My checklist for Beacon Hill
Greater abortion access, police reform top priorities
WHILE A FEW remaining ballots have yet to be tallied, this much is certain: For the second time, and by a margin of two to one, Massachusetts voters overwhelmingly rejected Donald Trump’s hateful agenda, signaling their political support for a more compassionate, just, and equitable society.
Despite unprecedented threats to voting rights, including attacks on the US Post Office, the American people and our electoral system prevailed. Despite a devasting pandemic, Bay Staters cast their ballots in record numbers—thanks in part to a temporary but remarkably successful expansion of vote-by-mail. And the message from Commonwealth voters could not be clearer: “No to four more years of racist, sexist, xenophobic, and anti-LGBTQ policies; yes to a brighter future, with liberty and justice for all.”
Massachusetts voters have made their wishes clear. Massachusetts elected leaders now have a unique opportunity—and duty—to deliver on that promise.
Lawmakers can start by protecting and strengthening access to reproductive health care. The rushed appointment of Amy Coney Barrett to replace Justice Ruth Bader Ginsberg on the US Supreme Court renews the urgent need to safeguard access for rich and poor families alike. Massachusetts legislators—and Gov. Charlie Baker—must ensure that people are no longer forced to fly across the country or navigate the court system during a pandemic in order to get the reproductive medical care they need.
Next, lawmakers should pass a strong police accountability bill, with oversight measures that have real teeth. This means a robust licensing system and an independent review board with the power to launch its own investigations and decertify errant police officers. It also means ending the disastrous legal doctrine known as qualified immunity. A bill covering these matters has been delayed in conference committee since the summer, while growing stories of police misconduct are revealed. It’s good news that lawmakers have promised to deliver on these much-needed police reforms—and not a moment too soon. November 25 marks the six-month anniversary of George Floyd’s killing. Justice delayed is justice denied.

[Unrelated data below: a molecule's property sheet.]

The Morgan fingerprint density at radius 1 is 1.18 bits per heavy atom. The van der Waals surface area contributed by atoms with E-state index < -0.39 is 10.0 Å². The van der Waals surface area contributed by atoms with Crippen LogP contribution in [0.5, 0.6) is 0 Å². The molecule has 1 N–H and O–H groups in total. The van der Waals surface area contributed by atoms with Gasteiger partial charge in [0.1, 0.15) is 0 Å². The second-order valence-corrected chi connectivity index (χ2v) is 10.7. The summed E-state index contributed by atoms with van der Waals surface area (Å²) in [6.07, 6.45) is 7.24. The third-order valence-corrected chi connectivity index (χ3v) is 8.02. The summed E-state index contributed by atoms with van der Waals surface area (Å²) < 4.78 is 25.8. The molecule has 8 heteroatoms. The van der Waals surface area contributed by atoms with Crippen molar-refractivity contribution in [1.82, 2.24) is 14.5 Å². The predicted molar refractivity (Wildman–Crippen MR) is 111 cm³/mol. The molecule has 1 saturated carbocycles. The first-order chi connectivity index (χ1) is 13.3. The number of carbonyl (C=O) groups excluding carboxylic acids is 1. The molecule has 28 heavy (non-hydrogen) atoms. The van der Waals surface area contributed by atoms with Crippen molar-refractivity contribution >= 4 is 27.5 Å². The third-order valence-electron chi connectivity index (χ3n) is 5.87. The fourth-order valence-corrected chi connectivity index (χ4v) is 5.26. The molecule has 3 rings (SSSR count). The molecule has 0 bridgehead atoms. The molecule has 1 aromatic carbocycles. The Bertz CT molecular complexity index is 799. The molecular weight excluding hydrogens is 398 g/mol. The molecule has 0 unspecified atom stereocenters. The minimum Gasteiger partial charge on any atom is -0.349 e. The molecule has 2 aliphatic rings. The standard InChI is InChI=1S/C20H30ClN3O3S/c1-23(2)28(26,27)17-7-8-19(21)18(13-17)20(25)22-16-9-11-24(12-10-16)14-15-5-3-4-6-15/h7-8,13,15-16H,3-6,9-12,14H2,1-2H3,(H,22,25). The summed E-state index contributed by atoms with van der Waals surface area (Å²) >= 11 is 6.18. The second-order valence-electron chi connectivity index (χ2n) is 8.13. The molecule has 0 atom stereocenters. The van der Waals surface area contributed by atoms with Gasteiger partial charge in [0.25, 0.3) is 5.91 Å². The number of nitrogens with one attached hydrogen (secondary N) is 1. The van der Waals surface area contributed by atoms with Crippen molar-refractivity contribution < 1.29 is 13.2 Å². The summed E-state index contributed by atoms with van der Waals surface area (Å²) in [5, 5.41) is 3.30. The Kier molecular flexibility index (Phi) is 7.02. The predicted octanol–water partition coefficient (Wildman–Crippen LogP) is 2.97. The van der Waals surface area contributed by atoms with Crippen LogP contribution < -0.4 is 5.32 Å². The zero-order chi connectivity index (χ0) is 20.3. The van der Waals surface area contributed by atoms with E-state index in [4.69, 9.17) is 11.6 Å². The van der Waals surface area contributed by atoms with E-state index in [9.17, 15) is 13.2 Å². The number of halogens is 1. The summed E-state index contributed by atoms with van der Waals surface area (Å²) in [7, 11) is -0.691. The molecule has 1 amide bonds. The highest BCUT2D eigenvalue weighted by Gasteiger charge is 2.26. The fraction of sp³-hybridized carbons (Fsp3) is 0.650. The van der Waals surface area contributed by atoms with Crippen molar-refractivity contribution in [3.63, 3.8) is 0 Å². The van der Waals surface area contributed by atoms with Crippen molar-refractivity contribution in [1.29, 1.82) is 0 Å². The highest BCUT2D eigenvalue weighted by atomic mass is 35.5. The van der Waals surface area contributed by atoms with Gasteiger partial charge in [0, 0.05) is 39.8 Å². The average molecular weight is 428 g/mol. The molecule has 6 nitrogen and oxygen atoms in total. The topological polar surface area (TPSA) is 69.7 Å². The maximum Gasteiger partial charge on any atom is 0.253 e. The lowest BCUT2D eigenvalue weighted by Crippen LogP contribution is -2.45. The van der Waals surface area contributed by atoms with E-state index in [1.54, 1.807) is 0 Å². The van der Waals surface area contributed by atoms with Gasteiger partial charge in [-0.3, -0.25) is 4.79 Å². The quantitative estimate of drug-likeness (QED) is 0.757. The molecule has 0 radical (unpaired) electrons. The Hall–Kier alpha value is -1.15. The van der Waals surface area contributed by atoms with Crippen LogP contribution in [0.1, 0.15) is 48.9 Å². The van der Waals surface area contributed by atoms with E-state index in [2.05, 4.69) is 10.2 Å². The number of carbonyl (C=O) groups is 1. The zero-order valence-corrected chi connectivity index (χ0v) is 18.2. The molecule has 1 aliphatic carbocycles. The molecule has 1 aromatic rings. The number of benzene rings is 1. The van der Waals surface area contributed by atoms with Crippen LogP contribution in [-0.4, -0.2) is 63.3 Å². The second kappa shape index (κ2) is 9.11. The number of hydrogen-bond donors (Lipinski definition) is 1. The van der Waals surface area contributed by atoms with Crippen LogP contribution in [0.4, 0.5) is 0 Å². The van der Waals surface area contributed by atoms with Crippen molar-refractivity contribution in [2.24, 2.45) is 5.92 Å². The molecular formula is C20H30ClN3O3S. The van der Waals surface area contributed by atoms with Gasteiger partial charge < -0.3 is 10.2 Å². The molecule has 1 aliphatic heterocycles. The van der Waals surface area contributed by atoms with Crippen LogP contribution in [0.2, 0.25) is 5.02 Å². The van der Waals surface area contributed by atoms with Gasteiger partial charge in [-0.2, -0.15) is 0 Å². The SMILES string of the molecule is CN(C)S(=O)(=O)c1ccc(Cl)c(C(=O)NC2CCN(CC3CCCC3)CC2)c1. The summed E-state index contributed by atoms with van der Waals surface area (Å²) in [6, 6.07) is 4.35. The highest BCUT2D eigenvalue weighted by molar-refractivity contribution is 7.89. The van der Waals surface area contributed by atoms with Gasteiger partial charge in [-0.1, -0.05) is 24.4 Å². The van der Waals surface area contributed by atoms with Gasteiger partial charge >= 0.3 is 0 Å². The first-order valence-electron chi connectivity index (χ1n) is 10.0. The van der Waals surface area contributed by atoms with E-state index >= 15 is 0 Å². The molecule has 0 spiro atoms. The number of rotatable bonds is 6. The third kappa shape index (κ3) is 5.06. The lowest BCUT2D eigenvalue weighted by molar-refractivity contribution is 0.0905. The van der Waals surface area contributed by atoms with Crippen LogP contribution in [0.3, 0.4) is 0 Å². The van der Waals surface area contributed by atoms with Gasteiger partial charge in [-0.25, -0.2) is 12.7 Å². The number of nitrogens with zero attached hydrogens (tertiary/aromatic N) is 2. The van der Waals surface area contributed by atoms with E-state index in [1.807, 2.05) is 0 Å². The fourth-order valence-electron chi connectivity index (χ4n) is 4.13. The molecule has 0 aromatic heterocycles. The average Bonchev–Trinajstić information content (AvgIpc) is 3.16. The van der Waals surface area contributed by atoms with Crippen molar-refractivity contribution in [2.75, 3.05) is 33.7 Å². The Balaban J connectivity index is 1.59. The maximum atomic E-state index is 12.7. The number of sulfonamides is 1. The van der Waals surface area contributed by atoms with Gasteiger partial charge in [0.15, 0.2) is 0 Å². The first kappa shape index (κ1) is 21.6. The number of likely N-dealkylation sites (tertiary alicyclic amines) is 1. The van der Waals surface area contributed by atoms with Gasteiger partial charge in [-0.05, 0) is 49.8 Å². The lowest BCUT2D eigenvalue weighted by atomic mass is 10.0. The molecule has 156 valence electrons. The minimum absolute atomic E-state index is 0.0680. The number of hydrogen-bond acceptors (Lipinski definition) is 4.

Finally, the Massachusetts Legislature must take steps to protect immigrants in the Bay State. From the early days of the Muslim ban through the ongoing atrocities of family separation and the war on asylum-seekers, the Trump administration used the machinery of government to inflict cruelties on immigrant families throughout Massachusetts and the nation. Despite passage of welcoming resolutions in dozens of Massachusetts cities and towns, lawmakers on Beacon Hill have yet to pass meaningful protection for immigrant families in the Commonwealth.
It’s time for a law to provide a driver’s license to all qualified drivers, regardless of immigration status. This would ensure that everyone on the road is licensed and insured, which would enhance safety for everybody. Everyday interactions with local police shouldn’t fuel a deportation pipeline.
As we look to a post-Trump future, Massachusetts must blaze a trail for the rest of the nation, building a model of society that respects the will of the voters by ensuring equality and justice for all. It will take conscious effort to undo the damage to our public institutions and our democracy, but Baker and Massachusetts lawmakers can play a leadership role in righting many of those wrongs, particularly for the most vulnerable members of our Commonwealth.
The Commonwealth has had better leaders than most. But we would do well to note where other states have overtaken us. There is nothing stopping Massachusetts from further securing our democracy by making the recent voting accommodations permanent and passing Election Day Registration, ending the War on Drugs, or ensuring that all drivers are licensed.The Trump years taught us that we must secure and defend civil rights and civil liberties, or risk losing them. The voters of Massachusetts have voted their values. This is the time for bold action by our elected leaders. The future of freedom depends on it.
Carol Rose is the executive director of the ACLU of Massachusetts.